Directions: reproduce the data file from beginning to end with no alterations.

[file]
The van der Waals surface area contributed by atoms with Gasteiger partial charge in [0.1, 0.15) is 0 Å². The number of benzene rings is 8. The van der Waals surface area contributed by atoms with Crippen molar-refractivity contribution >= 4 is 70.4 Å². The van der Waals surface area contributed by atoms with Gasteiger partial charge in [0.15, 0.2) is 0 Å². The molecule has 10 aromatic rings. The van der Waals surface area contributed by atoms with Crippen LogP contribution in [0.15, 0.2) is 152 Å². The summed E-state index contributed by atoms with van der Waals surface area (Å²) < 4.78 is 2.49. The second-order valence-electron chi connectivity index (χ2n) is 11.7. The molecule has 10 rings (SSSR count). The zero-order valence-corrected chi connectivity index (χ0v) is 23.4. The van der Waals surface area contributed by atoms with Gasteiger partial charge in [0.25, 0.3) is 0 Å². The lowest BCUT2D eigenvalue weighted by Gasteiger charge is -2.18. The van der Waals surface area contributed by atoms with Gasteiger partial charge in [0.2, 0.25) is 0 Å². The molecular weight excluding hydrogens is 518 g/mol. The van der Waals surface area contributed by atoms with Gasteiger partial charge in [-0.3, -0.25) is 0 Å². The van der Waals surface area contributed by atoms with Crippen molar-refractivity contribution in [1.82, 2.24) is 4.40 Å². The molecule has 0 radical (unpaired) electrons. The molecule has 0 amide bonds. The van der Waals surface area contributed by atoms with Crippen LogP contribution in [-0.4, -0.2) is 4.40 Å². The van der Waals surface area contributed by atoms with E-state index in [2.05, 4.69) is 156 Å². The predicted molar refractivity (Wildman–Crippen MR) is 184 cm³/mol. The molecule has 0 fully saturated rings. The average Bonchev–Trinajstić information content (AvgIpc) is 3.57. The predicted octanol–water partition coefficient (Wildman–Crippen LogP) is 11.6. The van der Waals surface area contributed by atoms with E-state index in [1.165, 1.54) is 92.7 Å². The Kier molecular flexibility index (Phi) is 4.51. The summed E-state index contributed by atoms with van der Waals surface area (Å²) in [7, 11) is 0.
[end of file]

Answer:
The van der Waals surface area contributed by atoms with Gasteiger partial charge in [0.1, 0.15) is 0 Å². The number of benzene rings is 8. The van der Waals surface area contributed by atoms with Crippen molar-refractivity contribution >= 4 is 70.4 Å². The van der Waals surface area contributed by atoms with Gasteiger partial charge in [0.15, 0.2) is 0 Å². The molecule has 10 aromatic rings. The van der Waals surface area contributed by atoms with Crippen LogP contribution in [0.15, 0.2) is 152 Å². The summed E-state index contributed by atoms with van der Waals surface area (Å²) < 4.78 is 2.49. The second-order valence-electron chi connectivity index (χ2n) is 11.7. The molecule has 10 rings (SSSR count). The zero-order valence-corrected chi connectivity index (χ0v) is 23.4. The van der Waals surface area contributed by atoms with Gasteiger partial charge in [0.25, 0.3) is 0 Å². The lowest BCUT2D eigenvalue weighted by Gasteiger charge is -2.18. The van der Waals surface area contributed by atoms with Gasteiger partial charge in [0.2, 0.25) is 0 Å². The molecular weight excluding hydrogens is 518 g/mol. The van der Waals surface area contributed by atoms with Gasteiger partial charge in [-0.3, -0.25) is 0 Å². The van der Waals surface area contributed by atoms with Crippen molar-refractivity contribution in [1.82, 2.24) is 4.40 Å². The molecule has 0 radical (unpaired) electrons. The molecule has 0 amide bonds. The van der Waals surface area contributed by atoms with Crippen LogP contribution in [-0.4, -0.2) is 4.40 Å². The van der Waals surface area contributed by atoms with E-state index in [2.05, 4.69) is 156 Å². The predicted molar refractivity (Wildman–Crippen MR) is 184 cm³/mol. The molecule has 0 fully saturated rings. The average Bonchev–Trinajstić information content (AvgIpc) is 3.57. The predicted octanol–water partition coefficient (Wildman–Crippen LogP) is 11.6. The van der Waals surface area contributed by atoms with E-state index in [1.165, 1.54) is 92.7 Å². The Kier molecular flexibility index (Phi) is 4.51. The summed E-state index contributed by atoms with van der Waals surface area (Å²) in [7, 11) is 0.